Charity Audit Survey 2020

For 28 years, charities have used Charity Finance's Charity Audit Survey to assess the audit marketplace. The survey has helped them save money and improve the services they receive. This year, ensure your views are part of that by filling out this questionnaire.

Society Diary: Did you chicken out of getting a lockdown pet? What about a hen? 

21 Aug 2020 Voices

This humble hen has become un-eggs-pectedly popular during lockdown

Happy Friday. This week we bring you important news about chickens, an update of sorts on the Kruger report (still MIA), fashion updates, and all of this has been done “at pace”, a skill Diary will need if it fancies applying for a job at whatever the Big Lottery Fund is called now. 

Chickens in high demand

We all know that many charities have faced increased demands during the pandemic, but Diary was slightly surprised to see that chickens were playing a part in this.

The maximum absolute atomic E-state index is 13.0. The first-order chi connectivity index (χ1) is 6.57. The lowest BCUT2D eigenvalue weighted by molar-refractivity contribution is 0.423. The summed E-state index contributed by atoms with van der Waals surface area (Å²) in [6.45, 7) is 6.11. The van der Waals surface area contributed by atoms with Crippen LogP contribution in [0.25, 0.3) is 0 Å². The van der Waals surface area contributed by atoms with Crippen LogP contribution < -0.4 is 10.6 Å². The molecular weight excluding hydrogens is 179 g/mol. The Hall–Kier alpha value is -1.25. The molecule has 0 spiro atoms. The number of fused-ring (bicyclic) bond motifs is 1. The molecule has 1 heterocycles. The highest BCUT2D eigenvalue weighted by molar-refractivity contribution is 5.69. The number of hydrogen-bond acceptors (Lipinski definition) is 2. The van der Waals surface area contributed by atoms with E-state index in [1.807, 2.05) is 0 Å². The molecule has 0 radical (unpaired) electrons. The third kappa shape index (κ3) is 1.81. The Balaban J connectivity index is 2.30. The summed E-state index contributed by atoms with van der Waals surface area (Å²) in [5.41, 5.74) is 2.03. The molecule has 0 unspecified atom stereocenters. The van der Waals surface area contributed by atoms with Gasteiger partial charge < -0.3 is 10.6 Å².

According to the BBC, chicken rehoming charity Fresh Start For Hens received more than 52,000 requests for chickens since the start of lockdown. At the peak it was getting 4,000 inquiries a week and for the first time it has had to bring in a waiting list. 

So, what caused this sudden surge in interest? Apparently, it was mainly due to shops running out of eggs in the early days of the lockdown.

Yes, people who fell “fowl” of panic buying thought it would be an “eggs-cellent” idea to get a chicken during “cluck-down”.